I traded a 2010 Kia Forte Ex Sedan for my Escape. I saw 30 mpg on average. Same engine and only 100 lbs lighter. So far I'm averaging only 4 MPG less than that. Driving style has a LOT to do with what kind of MPG you get. Before my Kia, I drove a 1991 Chevy C1500 with a 5.7L EFI V8. I routinely averaged 20-22 MPG out of that. Alternatively, I owned a 1995 Jeep Wrangler 2.5L I4 with a 5 spd manual. I averaged 17 MPG out of that.
I'm not trying to be negative here, only trying to give you some idea of why it may be possible you are getting such low numbers. An alternative may be a bad sensor. If you haven't taken it to the dealer yet, I'd suggest taking it in and have them run a diagnostic. Good luck, I hope you get it figured out.
#21 of 626 Re: 1.6L Ecoboost FWD SEL [jrock83]
Oct 23, 2012 (8:08 am)
Yeah the dealership said that we should wait until the first service, since it will be fully broken in. Then if it's still so high, it'd be looked into a bit more... They also gave me those comments about the transmission being in learning mode, which I'm not sure if it's true, can't seem to find much on the web about this.
In the meantime I've purchased a little bluetooth obd2 device to monitor stuff, which I'll link to my android phone and hopefully get all kinds of neat stats. I'm looking forward to receiving that... wondering if there could be something like the Turbo kicking in too easily or something.
I understand that there's a lot more mass to move around vs. the Kia, but there are also other things that come in play... my friend drives a Panamera which is 200 pounds heavier than my Escape, it's got a much larger, 300hp engine and despite that he gets 18-20 mpg in the same kind of commute than me, which is better than me... and he doesn't baby the throttle like I do these days (who would in a Porsche!). They got all kinds of fuel saving technologies put into their cars...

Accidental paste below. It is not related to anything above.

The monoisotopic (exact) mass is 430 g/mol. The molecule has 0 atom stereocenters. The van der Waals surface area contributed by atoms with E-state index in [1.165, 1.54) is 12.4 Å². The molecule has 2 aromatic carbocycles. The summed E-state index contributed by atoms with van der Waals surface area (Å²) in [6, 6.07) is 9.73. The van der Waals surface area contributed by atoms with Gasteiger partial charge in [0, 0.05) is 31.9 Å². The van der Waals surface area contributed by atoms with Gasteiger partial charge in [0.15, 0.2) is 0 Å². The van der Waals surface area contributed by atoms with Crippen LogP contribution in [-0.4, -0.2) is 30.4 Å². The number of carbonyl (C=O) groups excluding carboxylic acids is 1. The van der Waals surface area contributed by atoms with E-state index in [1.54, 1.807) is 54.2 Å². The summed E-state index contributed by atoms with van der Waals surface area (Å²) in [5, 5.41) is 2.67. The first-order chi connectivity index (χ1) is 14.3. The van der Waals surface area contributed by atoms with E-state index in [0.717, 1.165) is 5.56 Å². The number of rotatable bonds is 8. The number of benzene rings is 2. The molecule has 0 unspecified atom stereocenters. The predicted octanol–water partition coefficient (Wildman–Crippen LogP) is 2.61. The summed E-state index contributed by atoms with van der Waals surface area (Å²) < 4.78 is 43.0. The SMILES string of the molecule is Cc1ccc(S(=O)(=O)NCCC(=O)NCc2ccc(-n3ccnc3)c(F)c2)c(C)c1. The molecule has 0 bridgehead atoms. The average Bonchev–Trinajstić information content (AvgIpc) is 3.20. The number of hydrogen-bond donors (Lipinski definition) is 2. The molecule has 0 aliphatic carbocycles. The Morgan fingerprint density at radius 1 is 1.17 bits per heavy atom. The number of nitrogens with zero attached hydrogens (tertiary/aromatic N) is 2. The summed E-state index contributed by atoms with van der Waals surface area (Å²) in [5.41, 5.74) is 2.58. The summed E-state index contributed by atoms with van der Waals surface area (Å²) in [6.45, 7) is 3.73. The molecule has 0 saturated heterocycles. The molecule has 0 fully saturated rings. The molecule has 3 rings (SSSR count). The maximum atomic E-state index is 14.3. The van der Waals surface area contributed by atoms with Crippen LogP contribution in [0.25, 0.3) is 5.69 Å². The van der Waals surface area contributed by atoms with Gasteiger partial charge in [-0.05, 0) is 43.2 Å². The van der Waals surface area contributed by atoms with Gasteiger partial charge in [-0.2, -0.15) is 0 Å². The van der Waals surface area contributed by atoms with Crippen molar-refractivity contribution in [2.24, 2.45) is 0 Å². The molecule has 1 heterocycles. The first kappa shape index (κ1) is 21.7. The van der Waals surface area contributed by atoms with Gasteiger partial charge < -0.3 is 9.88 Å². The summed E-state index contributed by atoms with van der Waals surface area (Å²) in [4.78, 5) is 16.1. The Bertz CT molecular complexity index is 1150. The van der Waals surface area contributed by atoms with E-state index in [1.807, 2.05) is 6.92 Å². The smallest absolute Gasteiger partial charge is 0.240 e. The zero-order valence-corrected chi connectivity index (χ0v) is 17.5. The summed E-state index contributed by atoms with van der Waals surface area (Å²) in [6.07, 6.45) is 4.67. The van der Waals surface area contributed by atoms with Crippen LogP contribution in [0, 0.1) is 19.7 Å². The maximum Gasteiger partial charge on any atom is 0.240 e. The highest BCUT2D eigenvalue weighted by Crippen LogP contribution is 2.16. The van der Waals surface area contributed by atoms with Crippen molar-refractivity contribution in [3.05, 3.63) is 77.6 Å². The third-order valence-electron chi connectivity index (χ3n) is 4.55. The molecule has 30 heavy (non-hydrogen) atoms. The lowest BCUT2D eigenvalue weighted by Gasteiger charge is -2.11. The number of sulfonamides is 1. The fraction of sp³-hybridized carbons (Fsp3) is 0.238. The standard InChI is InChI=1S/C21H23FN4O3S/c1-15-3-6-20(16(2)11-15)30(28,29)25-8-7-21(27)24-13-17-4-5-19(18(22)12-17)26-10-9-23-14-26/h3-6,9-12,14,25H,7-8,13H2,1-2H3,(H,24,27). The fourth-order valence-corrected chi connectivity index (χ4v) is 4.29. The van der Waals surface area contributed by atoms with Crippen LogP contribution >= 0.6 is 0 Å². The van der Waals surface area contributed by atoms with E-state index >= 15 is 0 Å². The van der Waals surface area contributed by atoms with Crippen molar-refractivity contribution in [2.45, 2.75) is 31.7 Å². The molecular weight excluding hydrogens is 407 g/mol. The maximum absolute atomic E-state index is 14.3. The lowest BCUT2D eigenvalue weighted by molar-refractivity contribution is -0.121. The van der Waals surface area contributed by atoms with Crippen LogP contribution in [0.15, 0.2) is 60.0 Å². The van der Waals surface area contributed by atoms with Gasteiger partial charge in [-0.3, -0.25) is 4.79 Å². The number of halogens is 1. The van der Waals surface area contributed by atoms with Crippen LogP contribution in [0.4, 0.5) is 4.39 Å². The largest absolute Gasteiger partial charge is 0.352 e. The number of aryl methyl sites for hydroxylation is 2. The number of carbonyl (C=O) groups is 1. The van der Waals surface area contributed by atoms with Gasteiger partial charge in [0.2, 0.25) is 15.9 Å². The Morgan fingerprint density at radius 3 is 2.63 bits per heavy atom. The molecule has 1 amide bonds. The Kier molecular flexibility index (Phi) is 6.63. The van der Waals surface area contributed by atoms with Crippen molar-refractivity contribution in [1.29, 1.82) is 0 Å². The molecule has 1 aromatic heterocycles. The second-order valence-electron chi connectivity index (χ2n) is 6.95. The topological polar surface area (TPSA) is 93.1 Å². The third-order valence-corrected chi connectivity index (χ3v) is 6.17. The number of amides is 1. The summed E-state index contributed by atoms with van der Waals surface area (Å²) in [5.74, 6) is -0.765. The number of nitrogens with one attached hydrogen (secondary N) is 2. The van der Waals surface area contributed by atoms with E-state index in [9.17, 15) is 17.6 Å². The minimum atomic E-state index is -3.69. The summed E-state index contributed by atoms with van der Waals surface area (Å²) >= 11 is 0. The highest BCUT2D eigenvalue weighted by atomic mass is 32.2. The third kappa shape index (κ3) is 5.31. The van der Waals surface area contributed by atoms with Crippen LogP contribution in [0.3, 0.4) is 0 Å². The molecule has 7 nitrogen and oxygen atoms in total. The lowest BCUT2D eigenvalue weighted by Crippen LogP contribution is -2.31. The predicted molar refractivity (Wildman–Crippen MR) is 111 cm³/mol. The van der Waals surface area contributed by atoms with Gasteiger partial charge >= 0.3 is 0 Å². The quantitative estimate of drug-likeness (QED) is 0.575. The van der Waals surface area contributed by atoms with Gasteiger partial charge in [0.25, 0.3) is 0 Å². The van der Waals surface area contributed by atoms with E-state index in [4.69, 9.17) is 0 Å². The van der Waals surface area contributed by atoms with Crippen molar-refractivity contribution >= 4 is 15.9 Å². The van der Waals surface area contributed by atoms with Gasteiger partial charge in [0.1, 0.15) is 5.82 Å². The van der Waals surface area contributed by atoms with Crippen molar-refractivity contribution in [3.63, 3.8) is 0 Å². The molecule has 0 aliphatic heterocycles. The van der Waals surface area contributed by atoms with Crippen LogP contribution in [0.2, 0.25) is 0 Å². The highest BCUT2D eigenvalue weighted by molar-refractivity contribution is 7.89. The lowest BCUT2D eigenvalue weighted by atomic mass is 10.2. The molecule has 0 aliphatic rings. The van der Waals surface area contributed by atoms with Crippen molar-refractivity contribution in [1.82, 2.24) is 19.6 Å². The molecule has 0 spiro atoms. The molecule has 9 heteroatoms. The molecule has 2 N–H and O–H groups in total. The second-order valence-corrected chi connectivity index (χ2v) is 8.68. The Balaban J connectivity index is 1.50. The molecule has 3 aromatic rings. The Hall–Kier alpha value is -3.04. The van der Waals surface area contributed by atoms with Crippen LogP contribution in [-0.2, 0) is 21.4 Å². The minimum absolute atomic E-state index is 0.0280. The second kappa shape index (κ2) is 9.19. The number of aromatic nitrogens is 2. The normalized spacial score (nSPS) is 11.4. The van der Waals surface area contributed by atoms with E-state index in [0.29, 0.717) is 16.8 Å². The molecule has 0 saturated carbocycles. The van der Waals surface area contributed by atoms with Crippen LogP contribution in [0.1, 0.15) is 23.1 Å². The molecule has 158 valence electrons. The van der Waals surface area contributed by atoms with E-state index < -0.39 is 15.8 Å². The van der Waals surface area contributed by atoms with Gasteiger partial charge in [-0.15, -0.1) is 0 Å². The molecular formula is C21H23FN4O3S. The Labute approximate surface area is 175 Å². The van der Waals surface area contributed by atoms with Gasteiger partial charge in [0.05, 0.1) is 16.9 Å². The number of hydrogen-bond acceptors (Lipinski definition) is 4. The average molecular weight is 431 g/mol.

Maybe there's absolutely nothing wrong with mine and it's just not the greatest powertrain for city driving in traffic.
Still I can't be the only one who drives through traffic in a gridlocked city and yet most people online seem to get mid-20s.
Your Forte engine was more technically advanced than the one on my Kia: yours was the Theta engine, mine the Beta... following model year on the Soul they got rid of it (I think it was their last car still on that crappy engine) and put in a newer, more efficient engine.
Thanks for your comments...
#22 of 626 Re: 1.6L Ecoboost FWD SEL [h3ll3r]
Oct 23, 2012 (8:43 am)
Gotcha... Yeah I don't know about that whole "transmission learning" thing either. I've got less than 600 miles on mine and it's doing fine. And I can't see the AWD making THAT much of a difference... Maybe a couple MPG less than FWD... I'm pretty well out of ideas then lol. Be interested to see what results you get from your obd2 thing too... Well... one more idea... not sure if the ecoboost does this, but it is common for turbo engines to add more fuel enriching the air/fuel mixture as rpm (and therefore air) increases. IF the ecoboosts follow this, then could it be that the computer is sending too much fuel too soon? Or even too much fuel altogether?
#23 of 626 Re: 2013 Escape 2.0 4WD [steve_]
Oct 23, 2012 (3:29 pm)
as I was told by the sale & service guy, its the computer in your car that 'learns', your driving habits. You just drive the car.
#24 of 626 Re: 2013 Escape 2.0 4WD [printerman1]
by Stever@Edmunds HOST
Oct 23, 2012 (4:30 pm)
There's a ton of theories about how much "learning" the engine and drivetrain do and how many drive cycles it takes. I've read that it only takes a couple of minutes for the computers in a brand new engine to calibrate stuff so that the engine runs smoothly. Other people say if you change your driving style it may take 40 driving cycles or 500 miles or some other criteria for the computer(s) to adapt, change the transmission shift points, etc.
My wife and I share our cars although I do most of the driving. But there's no appreciable difference in mpg or performance when she drives them. The computers supposedly compensate for that.
Edmunds has a long term fleet of test cars that a bunch of different people get to take home. Editors use them for commuting or on vacation trips and they rarely drive the same car more than a few days at a time before someone new grabs the keys. And yet when you read the blogs and follow the mpg reports, there doesn't seem to be a lot of variation between one driver and the next.
So while I don't think your sales guy is wrong, but it may not be the main factor in getting better mileage. Getting better mileage mostly boils down to not driving aggressively. And while some people get great mpg right from the start, it seems that most of us find our mpg gets better over time, and that seems to be a function of the car breaking in as much as anything.
Plenty of people swear that their car either got peppier or better mpg after having their computer(s) reflashed. Some of that may just be the seat of the pants placebo effect though.